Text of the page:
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Volume 19 - Issue 2, March-April 2017
ORIGINAL
WHAT DIFFERENCE CAN PHARMACIST-DRIVEN MANAGEMENT OF ADULT PATIENTS WITH CHRONIC PERSISTENT ASTHMA MAKE AT A TERTIARY ACADEMIC HOSPITAL IN GAUTENG, SOUTH AFRICA?
NTULI PINKY NONHLANHLA, SCHELLACK NATALIE, GOUS ANDRIES GS


Background: A large number of patients have not yet benefited from the advances in asthma treatment and are still insufficiently controlled, placing severe limits on daily life and placing them at risk for asthma-related morbidity and mortality. The aim of the study was to determine the effect of clinical pharmacy services
on the medicine management of patients treated at an asthma clinic at Dr. George Mukhari Academic Hospital (DGMAH), Garankuwa, Gauteng Province, South Africa.

Objectives: The objectives of the study were to assess the therapy of adult patients with chronic persistent asthma according to national Standard Treatment Guidelines (STG), the South African (SA) Thoracic Society Guidelines and international Global Initiative for Asthma (GINA) Guidelines, to record and categorise patient outcomes according to the Asthma Control Test (ACT), inhaler technique,peak expiratory flow (PEF) and spirometry and to describe the type of interventions a clinical pharmacist can make in ensuring safe and effective asthma control.

Method: This was a prospective, cross sectional, quantitative design over a period of 11 months. Using purposive quota sampling, patients visiting the hospital pharmacy to collect their monthly prescriptions and attending the Pulmonology Clinic for review were invited to participate in the study if they fulfilled the
inclusion criteria.The research entailed six visits, once a month, as scheduled for appointments with the medical team, or on collection of monthly prescriptions. This study focused on appropriate therapy management according to the STG, the South African Thoracic Society and GINA Guidelines. Asthma control was assessed using inhaler technique, a pre-defined checklist and level of asthma control using ACT. Peak flow using a peak flow meter was measured and spirometry results were recorded.

Results: A total of 71 patients were recruited, with only 59 being included in the study. Of the 59 patients, 27 (45%) presented with moderate symptoms and 25 (42.37%) with severe symptoms. A total of 173 medications were prescribed. The most commonly prescribed medications were short-acting ẞ₂ agonists (SABA) (57; 32.95%) and inhaled corticosteroids (ICS) (47; 27.17%). The least prescribed medications were ICS and long-acting ẞ₂ agonists (LABA) combination (15; 8.67%). There were 32 (68%) ICS medications prescribed without doses. The doses were only indicated in 14 (30%) of the ICS medications prescribed and nine (64.3%) were not prescribed according to the severity or symptoms. A significant proportion of patients (49; 83.05%) were classified as uncontrolled and/or partly controlled and only 10 patients were controlled (16.95%) at baseline with mean ACT scores of 15.12 (±4.89). At the end of the study, the mean was 20.73 (±2.76) with a statistical significant improvement (5.93; p = 0.0005). Irregular use of ICS was observed in 38 (64.41%) patients and it was associated with poor asthma control (p = 0.0367). The mean inhaler technique scores at baseline were 2.64 (±0.76). Poor inhaler technique was associated with poor asthma control (p = 0.0164). At the end of the follow-up, the mean was significantly higher at 6.07 (±0.27), with a statistically significant change (3.5; p ≤0.0001). No significant changes in PEF and spirometric measures were observed. A total of 891 interventions were delivered by the pharmacist over the 11 months. Overall, 240 (26.94%) interventions related to inhaler technique; 226 (25.36%) related to asthma education, knowing symptoms and identifying and avoiding trigger factors;110 (12.35%) related to both patient knowledge of drug therapy-controller versus reliever and facilitating adherence to controller medication and 84 (9.43%) related to drug regimen.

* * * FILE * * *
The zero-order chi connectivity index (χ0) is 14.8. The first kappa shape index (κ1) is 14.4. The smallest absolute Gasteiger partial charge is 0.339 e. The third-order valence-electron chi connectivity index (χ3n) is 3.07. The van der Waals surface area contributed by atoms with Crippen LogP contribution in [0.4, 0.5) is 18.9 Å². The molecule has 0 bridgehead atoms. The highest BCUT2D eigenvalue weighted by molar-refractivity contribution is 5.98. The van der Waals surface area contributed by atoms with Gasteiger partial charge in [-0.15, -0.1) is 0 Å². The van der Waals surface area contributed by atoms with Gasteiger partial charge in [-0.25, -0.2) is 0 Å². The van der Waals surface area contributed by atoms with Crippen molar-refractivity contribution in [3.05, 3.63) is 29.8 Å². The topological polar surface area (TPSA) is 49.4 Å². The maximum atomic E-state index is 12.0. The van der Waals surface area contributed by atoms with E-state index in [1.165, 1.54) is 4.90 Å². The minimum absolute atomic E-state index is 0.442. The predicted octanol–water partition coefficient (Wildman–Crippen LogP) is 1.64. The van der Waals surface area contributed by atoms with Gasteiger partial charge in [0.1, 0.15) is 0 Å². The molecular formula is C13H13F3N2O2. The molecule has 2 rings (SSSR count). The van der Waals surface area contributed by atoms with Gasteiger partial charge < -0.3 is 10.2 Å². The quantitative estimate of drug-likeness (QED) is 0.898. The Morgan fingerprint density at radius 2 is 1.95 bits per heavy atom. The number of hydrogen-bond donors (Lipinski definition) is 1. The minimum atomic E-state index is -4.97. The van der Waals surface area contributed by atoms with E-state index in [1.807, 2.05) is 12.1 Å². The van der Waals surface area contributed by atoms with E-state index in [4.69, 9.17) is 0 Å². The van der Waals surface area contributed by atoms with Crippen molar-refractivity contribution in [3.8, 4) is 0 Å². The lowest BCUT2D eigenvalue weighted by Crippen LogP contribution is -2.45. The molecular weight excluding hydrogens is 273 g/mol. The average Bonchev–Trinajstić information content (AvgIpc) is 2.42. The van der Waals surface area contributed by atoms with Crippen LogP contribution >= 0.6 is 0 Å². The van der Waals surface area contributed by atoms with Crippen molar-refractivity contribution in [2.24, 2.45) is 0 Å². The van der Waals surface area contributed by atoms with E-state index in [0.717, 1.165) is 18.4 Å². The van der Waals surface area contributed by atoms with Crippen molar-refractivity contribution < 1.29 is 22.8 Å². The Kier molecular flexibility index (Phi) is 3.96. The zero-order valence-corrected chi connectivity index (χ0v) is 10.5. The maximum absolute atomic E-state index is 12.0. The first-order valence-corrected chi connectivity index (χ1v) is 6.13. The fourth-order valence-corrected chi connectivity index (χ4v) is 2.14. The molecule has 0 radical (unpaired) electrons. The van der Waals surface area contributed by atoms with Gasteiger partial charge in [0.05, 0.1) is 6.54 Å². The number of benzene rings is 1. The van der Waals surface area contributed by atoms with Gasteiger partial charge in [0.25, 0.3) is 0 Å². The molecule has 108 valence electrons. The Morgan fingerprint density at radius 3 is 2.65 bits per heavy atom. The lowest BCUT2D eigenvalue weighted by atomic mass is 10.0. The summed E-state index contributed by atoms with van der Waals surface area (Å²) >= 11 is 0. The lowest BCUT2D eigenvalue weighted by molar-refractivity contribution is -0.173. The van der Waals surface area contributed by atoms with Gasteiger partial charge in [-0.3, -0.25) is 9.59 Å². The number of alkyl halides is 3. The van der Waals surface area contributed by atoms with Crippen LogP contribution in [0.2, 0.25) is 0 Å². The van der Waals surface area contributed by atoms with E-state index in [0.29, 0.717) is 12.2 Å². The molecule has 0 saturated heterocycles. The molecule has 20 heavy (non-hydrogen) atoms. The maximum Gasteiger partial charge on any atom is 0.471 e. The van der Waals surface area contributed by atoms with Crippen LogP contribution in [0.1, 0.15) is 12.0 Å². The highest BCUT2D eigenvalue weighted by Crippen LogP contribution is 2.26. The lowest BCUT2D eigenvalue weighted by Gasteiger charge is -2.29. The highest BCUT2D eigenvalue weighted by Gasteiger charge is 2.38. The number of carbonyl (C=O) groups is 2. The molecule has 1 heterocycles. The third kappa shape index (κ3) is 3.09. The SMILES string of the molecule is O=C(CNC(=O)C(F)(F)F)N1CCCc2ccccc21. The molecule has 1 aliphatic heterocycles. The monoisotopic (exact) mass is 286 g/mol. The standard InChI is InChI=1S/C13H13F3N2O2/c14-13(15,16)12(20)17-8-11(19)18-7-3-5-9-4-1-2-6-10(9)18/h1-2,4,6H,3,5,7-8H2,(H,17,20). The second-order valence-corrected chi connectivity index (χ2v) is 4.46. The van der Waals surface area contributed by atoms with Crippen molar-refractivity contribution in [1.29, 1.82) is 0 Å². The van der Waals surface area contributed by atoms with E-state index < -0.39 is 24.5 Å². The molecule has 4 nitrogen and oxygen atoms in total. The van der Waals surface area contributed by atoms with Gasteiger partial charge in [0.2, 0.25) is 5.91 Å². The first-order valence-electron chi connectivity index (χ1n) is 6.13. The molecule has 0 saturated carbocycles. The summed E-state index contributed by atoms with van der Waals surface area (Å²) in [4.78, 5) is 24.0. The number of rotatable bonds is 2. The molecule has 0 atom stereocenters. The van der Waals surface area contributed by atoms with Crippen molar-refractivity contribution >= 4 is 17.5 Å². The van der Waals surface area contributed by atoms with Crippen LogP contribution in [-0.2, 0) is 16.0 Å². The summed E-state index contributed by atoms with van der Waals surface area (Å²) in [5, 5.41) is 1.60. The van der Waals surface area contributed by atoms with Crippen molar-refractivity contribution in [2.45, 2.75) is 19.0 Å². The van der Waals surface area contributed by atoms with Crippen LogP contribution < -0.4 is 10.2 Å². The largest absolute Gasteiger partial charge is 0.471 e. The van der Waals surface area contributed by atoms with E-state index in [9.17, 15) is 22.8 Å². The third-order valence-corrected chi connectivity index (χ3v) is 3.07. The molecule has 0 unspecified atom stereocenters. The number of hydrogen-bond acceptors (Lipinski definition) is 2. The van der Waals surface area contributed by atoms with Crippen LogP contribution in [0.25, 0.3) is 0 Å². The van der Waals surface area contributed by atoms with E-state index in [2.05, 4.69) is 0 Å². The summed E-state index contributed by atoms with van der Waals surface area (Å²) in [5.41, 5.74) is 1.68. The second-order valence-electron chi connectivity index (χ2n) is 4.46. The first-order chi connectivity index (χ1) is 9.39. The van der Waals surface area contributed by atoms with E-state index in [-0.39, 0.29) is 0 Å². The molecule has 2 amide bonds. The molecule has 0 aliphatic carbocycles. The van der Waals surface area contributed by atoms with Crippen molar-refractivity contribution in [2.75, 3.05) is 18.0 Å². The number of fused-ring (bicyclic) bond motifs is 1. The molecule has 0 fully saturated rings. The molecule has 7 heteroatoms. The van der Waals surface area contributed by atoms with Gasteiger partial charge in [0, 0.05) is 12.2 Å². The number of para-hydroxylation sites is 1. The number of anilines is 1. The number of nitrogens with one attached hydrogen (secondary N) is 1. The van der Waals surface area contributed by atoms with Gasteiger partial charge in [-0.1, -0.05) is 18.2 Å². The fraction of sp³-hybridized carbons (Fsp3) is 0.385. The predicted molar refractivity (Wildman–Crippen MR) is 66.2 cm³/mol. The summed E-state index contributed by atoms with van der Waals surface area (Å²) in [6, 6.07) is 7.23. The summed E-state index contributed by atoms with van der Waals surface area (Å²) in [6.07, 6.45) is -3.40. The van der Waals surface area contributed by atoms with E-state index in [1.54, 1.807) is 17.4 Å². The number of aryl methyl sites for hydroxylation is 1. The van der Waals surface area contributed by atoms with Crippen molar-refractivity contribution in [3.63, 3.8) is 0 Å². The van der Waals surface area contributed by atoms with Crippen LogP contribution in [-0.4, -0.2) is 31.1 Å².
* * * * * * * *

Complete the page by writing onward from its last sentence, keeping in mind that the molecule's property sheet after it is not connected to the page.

Conclusion: The study highlighted inappropriate or under-treatment of patients with chronic persistent asthma, unsatisfactory compliance to treatment guidelines and a lack of achieving guideline-based outcomes at baseline. The findings also indicated that a pharmacist-driven asthma programme, based on national guidelines, can add value to the care of chronic asthma, in terms of clinical outcomes for patients.

ASTHMA CONTROL – ASTHMA EDUCATION – GUIDELINES – MANAGEMENT



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